Negotiators from almost 200 countries clinched a deal that seeks to keep the most ambitious goal of the Paris Agreement alive, breaking new ground in the fight against climate change but punting the hardest decisions into the future.​​

After two weeks of often fraught United Nations COP26 talks, delegates agreed to reduce the use of coal, end “inefficient” fossil-fuel subsidies and boost their climate targets sooner. The Glasgow Climate Pact puts the world, barely, on a path to limit the rise in global temperatures to 1.5 degrees Celsius from pre-industrial times — the stretch goal of the Paris Agreement and the level scientists say is needed to avoid catastrophic warming.

“We can now say with credibility that we have kept 1.5 degrees alive,” COP26 President Alok Sharma said as he chaired the closing session. “But its pulse is weak and it will only survive if we keep our promises and translate commitments into rapid action.”

The accord came despite last-minute objections from China and India, two of the world’s largest emitters, who wanted the language on coal to be watered down. Delegates also approved the framework for trading carbon credits, breaking six years of deadlock.

The Glasgow agreement was a more ambitious deal than many longtime COP observers had expected, with the coal commitment in particular held up as an important breakthrough. But it rests on the huge assumption that the biggest polluters — especially China, the U.S. and India — will follow through on their promises to zero out their emissions over the next decades. Reaching carbon neutrality will require trillions of dollars of investment in clean energy and stronger restrictions on fossil-fuel activities including combustion engine cars and polluting factories.

The accord was also criticized by activists for not doing enough to raise financial support from rich countries to help developing nations transition to clean energy and prepare for more extreme weather. They also warned that concessions on carbon market rules could set back efforts to cut emissions of planet-warming greenhouse gases.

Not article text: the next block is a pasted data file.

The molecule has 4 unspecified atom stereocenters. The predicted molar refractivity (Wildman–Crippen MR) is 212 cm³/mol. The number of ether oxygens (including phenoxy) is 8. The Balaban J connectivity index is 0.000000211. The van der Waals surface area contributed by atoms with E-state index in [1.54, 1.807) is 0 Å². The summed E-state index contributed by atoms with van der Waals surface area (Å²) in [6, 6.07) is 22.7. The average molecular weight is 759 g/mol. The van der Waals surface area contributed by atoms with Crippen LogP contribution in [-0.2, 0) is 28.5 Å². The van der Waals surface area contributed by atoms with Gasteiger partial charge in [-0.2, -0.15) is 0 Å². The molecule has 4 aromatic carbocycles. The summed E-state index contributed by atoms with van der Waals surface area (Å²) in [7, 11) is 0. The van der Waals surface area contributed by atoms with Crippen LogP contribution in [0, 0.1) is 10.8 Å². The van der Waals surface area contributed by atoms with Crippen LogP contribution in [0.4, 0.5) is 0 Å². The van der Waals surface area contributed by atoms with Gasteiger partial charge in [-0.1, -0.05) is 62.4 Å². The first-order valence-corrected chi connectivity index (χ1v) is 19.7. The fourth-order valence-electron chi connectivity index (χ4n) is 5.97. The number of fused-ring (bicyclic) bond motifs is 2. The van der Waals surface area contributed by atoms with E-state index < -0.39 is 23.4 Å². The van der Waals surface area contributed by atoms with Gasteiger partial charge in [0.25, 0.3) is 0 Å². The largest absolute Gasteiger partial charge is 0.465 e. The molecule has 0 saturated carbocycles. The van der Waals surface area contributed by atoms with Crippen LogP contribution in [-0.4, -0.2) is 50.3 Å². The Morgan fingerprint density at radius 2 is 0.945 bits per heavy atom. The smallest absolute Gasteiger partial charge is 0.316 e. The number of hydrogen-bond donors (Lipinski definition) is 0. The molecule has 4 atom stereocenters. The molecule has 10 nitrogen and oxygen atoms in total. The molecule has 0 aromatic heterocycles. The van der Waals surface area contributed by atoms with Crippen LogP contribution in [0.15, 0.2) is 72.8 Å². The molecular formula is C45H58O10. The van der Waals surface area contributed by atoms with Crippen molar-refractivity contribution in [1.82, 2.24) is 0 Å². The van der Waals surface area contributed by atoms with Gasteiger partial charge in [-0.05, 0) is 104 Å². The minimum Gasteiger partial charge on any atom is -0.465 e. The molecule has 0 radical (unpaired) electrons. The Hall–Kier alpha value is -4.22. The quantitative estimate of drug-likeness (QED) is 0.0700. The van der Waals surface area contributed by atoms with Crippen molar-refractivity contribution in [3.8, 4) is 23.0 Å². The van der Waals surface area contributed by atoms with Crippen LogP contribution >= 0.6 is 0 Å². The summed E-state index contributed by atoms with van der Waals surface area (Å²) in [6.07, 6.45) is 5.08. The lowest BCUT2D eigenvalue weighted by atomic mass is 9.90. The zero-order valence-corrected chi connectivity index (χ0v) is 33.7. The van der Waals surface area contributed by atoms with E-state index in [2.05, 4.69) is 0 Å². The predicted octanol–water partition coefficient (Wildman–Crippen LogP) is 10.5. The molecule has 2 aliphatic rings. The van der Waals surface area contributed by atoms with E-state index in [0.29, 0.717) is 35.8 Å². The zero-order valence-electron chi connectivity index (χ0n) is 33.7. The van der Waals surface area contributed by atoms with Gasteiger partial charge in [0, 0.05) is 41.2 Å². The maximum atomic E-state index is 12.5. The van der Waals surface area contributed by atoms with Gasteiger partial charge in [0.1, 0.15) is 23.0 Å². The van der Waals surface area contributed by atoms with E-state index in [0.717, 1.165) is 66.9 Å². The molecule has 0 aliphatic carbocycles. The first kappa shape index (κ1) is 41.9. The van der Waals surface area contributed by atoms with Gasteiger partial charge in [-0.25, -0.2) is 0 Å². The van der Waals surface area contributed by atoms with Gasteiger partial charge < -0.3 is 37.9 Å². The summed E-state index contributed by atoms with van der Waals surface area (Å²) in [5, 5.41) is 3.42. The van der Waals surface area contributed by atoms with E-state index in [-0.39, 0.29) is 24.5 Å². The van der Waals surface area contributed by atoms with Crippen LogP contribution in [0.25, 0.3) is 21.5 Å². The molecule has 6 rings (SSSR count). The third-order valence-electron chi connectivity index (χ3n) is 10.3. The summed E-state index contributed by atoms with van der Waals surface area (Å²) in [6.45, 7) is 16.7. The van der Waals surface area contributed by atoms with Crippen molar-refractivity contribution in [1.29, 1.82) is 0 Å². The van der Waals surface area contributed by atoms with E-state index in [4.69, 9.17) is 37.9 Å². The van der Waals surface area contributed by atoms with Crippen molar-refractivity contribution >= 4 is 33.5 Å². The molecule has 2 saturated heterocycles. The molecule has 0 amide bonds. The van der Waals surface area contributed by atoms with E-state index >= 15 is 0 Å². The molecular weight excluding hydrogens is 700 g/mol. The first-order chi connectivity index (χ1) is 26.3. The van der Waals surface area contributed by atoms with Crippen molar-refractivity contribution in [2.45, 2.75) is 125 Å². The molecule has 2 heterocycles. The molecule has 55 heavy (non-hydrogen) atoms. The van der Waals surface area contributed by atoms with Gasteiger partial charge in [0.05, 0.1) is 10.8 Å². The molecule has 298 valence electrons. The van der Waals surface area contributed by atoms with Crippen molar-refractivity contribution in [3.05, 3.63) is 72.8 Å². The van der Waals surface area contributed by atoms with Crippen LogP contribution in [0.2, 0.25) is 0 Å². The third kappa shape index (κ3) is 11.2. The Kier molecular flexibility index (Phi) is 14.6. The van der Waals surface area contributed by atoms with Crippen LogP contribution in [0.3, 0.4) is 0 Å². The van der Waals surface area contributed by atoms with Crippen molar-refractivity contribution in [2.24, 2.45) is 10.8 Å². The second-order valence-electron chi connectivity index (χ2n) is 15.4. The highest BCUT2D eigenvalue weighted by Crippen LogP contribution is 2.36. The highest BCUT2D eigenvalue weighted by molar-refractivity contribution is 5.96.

“Glasgow has been an important gateway to a 1.5°C world but we now need accelerated action to get there,” said Emily Shuckburgh, director of research center Cambridge Zero. “COP26 ends reaffirming the fact that the science of climate change is crystal clear — we are running out of time.”

U.N. climate agreements are, by their nature, messy compromises as they have to balance out the competing interests of more than 190 countries. In the final hours, countries, including low-lying island nations like Maldives and carbon powers like the U.S., complained that it didn’t go far enough. Delegates also expressed anger that India was allowed to alter the final draft. It successfully replaced the commitment on “phasing out” coal, without capturing emissions, to “phasing down” its use.

While that may seem like a small tweak, European countries warned that it would make it harder to meet the 1.5°C limit. “The longer you take to get rid of coal, the more burden you put on the natural environment,” said Frans Timmermans, the EU’s climate czar. “The more burden you put on your economy because coal is simply not a smart economic proposition either.”

Many were unhappy with the final text. But eventually countries agreed to a compromise as the clock ticked down and protesters outside the venue demanded they take action to stem warming that’s already led to floods, heatwaves and rising sea levels.

There was particular pressure to reach an agreement on carbon market rules as the private market outside the U.N.’s control booms, fueling worries about free-for-all trading that could facilitate greenwashing. Demand is forecast to grow to $100 billion by the end of the decade as more companies set net-zero goals, but its effectiveness as a climate solution hinges on setting high standards.

The documents were approved to cheers and high-fives on Saturday evening even as Sharma expressed regret about how the tense negotiations went down. “I apologize for the way this process has unfolded, and I am deeply sorry,” he said, close to tears. “I also understand the deep disappointment, but as you have already noted it’s also vital that we protect this package.”

Getting all countries in the world to agree on how to halve emissions this decade — what’s needed to reach 1.5°C — was always going to be impossible to achieve at a single global summit. The Glasgow pact, like its Paris predecessor, is non-binding and nothing in the text directly compels countries to implement specific policies.

That said, landmark climate accords can send important market signals and reshape economies. Since governments agreed to the landmark Paris accord of 2015, more than $2.2 trillion has poured into solar, wind, batteries and other renewable technologies, according to BloombergNEF. That’s disrupting entire industries from cars to power grids. Tesla Inc, an emblem of the new green economy, is now worth more than $1 trillion, dwarfing the market value of the world’s legacy carmakers.

“A plan is only as good as its implementation,” said Tina Stege, climate envoy for the Marshall Islands, one of the countries most vulnerable to climate change. “All parties must now go home and get to work to deliver on their Glasgow and Paris commitments.”

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